Second reason: their value proposition was more than just a leather purse. They market their traditional and sustainable practices, natural dyes, and offer a free tour of the tanneries; all of which empowered consumers to consciously pay more and feel better about it! Remember, there is a psychology to pricing.
Pricing lesson 3: High price does not mean less volume. When done right, it means more volume.
As a final thought, take a look at the juice sellers in this puncture:
The man in the juice stall was shouting, gesturing, offering free samples, and doing anything he could to sell a glass of $0.40 orange juice. Why work so hard for so little? Because he had four juice stands next to him doing the exact same thing. Juice is a commodity in Djemaa. This means every juice seller had identical products for identical rock bottom prices. If he raised his price a single cent, he would lose all the customers to the neighboring stands. Similarly, if he lowered his price a single cent, his competition would match and he would sell no additional units.
Consider how different the pricing market is between the juice seller and leather shops. The former is powerless, the latter has tremendous pricing power. How could juice stands become less a commodity by differentiating themselves? Offer a yougurt-mixed drink? Move to a different location? Provide seating for customers? Offer snacks? Anything seemed easier than the desperate sales tactics they were employing.
This is an obvious problem when we look at juice stalls, but the same daemon lurks in the shadows of contract manufacturing. In that world the market is less transparent due to global competition and fewer customers, a considerably harder situation than selling juice in a square. Commodity services like CNC machining or injection molding are under these tough pricing pressures, and owners often find themselves desperately yelling at customers to try their $0.40 orange juice.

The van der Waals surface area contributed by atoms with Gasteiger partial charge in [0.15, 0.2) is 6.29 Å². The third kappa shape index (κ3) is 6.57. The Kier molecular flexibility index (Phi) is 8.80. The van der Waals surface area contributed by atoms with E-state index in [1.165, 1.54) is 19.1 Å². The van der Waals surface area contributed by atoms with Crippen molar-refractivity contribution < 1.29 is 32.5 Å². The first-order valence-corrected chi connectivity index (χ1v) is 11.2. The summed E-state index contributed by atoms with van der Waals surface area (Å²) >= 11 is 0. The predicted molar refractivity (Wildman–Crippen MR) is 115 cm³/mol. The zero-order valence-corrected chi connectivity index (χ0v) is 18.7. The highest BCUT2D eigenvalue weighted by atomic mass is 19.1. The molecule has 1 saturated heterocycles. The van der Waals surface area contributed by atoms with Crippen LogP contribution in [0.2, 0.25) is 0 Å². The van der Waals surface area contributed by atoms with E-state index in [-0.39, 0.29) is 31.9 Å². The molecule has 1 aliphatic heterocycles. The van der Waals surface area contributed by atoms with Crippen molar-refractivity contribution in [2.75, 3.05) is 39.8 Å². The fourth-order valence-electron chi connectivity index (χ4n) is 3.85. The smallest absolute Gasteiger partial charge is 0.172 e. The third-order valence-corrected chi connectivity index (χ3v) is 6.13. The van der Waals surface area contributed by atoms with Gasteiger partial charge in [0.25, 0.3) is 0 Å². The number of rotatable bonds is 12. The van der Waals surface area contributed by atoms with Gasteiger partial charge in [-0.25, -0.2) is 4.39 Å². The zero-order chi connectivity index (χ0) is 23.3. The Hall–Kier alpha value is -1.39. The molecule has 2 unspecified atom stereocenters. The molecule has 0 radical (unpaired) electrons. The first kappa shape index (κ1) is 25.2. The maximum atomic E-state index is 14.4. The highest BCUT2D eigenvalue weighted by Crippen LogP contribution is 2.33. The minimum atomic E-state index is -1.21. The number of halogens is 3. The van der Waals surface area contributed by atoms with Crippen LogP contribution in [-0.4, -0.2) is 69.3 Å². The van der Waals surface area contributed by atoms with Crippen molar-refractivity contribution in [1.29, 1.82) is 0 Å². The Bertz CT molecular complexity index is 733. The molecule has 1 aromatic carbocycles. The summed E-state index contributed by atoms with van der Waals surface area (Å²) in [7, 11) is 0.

Just like the juice stand has options, so does the small manufacturer. Investing in technology, automation, talent, or customer relationships are classic ways to differentiate. They also have considerably higher barriers to entry than adding yougurt to a juice stall. The best solution is one that suits your industry, your strengths, and your competitions weakness. A strategic planning session is the place to start.
Pricing Lesson #4: stay out of commodity hell. Differentiate your product, and build barriers to entry.
Moroccan Pricing Lessons for Small Manufacturers
You have pricing power as a small manufacturer. But it is up to you to play the market right. Bad pricing tactics create painful symptoms, like:
- Difficulty covering costs every month
- Growing sales, but stagnant profits
- Constant pressure to cut prices
- Lost contracts despite quality product and service
- Frustrated sales staff and shrinking revenue
If you are experiencing these symptoms, consider >bringing on a strategic financial professional that understands business development, sales, marketing, and cost accounting. These resources can analyze your current situation and help your management team agree on a path to grow profits.
Or, buy a ticket to Marrakech and observe the merchants. Either is the start to turn your starving juice stand into a flush leather cooperative.